In the cathedral of São Paulo, I met with the Brazilian bishops — the largest bishops’ conference in the world. One of the major goals of my mission was to convey to them the support of the Successor of Peter because I know the great challenges that they face in proclaiming the Gospel in that country.
I encouraged my brother bishops to advance and reinforce their commitment to the New Evangelization, exhorting them to develop a way to spread God’s word in a methodical and comprehensive way so that the innate and widespread religious fervor of the people can grow deeper and become a mature faith that adheres to the God of Jesus Christ, both on a personal level and as a community.
I encouraged them to reclaim everywhere the lifestyle of the early Christian community that is described in the Acts of the Apostles — a lifestyle dedicated to catechesis, to the sacramental life and to works of charity. I recognized the dedication of these faithful servants of the Gospel who wish to present the Gospel without taking anything away or causing any confusion but safeguarding the deposit of faith with discernment.
Their constant concern is to promote social development, mainly through the formation of the laity who are called to take on roles of responsibility in the political and economic spheres. I thank God for allowing me to deepen my communion with the Brazilian bishops and I continue to remember them in my prayers.
Another important moment of the journey was, without a doubt, my meeting with the young people, who are the hope not only for the future but also a vital force for the present in the Church and in society.
‘Festival of Hope’
this reason, the vigil that they held and led in São Paulo was a festival of
hope, illuminated by Christ’s words to the “rich young man” who asked him,
“Teacher, what good must I do to inherit eternal life?” (Matthew 19:16).
Jesus pointed out, first of all, the “commandments” as a way of life and then invited him to leave everything to follow him. The Church does the same thing today.
First of all, it proposes the commandments as the true road for education in freedom for personal and social good. Above all, it proposes the “first commandment,” the commandment of love, because without love even the commandments cannot give full meaning to life and procure true happiness.
Only those who experience the love of God in Christ and set out on this path in order to live it among mankind become his disciples and missionaries. I invited the young people to be apostles among their peers, to take great care of their own human and spiritual formation, to have high esteem for marriage and the path that leads to marriage through chastity and responsibility and to be open to the call to the consecrated life for God’s kingdom. In short, I encouraged them to take advantage of the great “riches” of their youthfulness in order to be the Church’s young face.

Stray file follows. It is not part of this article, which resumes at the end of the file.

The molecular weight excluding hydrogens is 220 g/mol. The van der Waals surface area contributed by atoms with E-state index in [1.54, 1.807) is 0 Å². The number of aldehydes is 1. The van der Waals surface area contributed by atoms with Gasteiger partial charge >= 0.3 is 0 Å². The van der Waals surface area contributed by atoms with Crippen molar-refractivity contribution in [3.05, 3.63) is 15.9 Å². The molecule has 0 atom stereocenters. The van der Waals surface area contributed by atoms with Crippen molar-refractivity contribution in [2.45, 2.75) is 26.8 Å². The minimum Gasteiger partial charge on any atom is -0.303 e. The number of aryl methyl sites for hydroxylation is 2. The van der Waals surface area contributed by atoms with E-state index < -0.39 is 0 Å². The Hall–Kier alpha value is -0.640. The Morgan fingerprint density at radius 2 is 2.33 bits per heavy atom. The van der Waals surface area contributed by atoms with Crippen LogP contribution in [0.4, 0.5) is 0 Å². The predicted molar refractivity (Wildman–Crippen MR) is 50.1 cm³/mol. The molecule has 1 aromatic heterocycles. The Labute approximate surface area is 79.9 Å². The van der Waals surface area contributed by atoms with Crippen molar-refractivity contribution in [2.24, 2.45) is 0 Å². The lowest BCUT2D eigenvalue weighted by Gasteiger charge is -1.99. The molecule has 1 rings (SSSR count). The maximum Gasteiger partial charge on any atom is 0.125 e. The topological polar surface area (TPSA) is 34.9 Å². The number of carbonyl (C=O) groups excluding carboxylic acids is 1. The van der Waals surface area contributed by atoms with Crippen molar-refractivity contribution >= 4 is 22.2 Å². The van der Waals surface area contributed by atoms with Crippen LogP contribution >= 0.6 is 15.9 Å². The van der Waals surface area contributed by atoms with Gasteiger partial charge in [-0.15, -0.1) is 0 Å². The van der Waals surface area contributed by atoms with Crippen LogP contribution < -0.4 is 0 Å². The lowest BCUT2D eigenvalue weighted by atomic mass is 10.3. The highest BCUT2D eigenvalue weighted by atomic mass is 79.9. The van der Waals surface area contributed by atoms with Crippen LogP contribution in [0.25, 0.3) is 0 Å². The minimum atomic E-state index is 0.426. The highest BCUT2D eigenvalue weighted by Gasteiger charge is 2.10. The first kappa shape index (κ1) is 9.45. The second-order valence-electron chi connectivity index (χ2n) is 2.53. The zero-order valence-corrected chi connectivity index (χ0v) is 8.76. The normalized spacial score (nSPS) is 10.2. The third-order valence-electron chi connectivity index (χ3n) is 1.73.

The highlight of my trip was the inauguration of the Fifth General Conference of the Bishops of Latin America and the Caribbean at the Shrine of Our Lady of Aparecida. The theme for this important meeting, which will continue until the end of the month, is “Disciples and missionaries of Jesus Christ, so that our people may have life in him: ‘I am the way, the truth and the life.’”
These two words, “disciples” and “missionaries” correspond to what the Gospel of Mark says concerning the call of the apostles: “(Jesus) appointed twelve that they might be with him and he might send them forth to preach” (Mark 3:14-15). The word “disciple” recalls the dimension of formation and of following in communion and in friendship with Jesus; the term “missionary” expresses the fruit of discipleship, in other words, bearing witness to and communicating a real experience of the truth and love that a person has known and assimilated.
To be disciples and missionaries implies a close link with the Word of God, with the Eucharist and the other sacraments, living within the Church and listening obediently to its teachings. Joyfully renewing the desire to be Jesus’ disciples — “to remain with him” — is the fundamental condition for being his missionaries, who “start again with Christ” to use the words of John Paul II to the entire Church following the Jubilee Year 2000.
My venerated predecessor always insisted on an evangelization that was “new in its ardor, its methods and its expression,” as he himself said when speaking to the CELAM Assembly on March 9, 1983 in Haiti (Insegnamenti VI/1 , 698).
During my apostolic trip, I wanted to exhort people to continue along this path, offering as a unifying perspective my encyclical Deus Caritas Est (God Is Love), a social and theological perspective that is inseparable and that can be summed up in this expression: “It is love that gives life.”
“God’s presence, friendship with the Son of God incarnate and the light of his Word are always fundamental conditions for the presence and efficacy of justice and love in our societies” (“Inaugural Speech of the Fifth General Conference of the Bishops of Latin America and the Caribbean,” 4: L’Osservatore Romano, May 14-15, 2007, p.14).
I entrust the fruits of this unforgettable apostolic trip to the maternal intercession of the Virgin Mary who is venerated as Our Lady of Guadalupe, the patroness of all of Latin America, and to the new Brazilian saint, Father Antonio of Sant’Ana Galvão.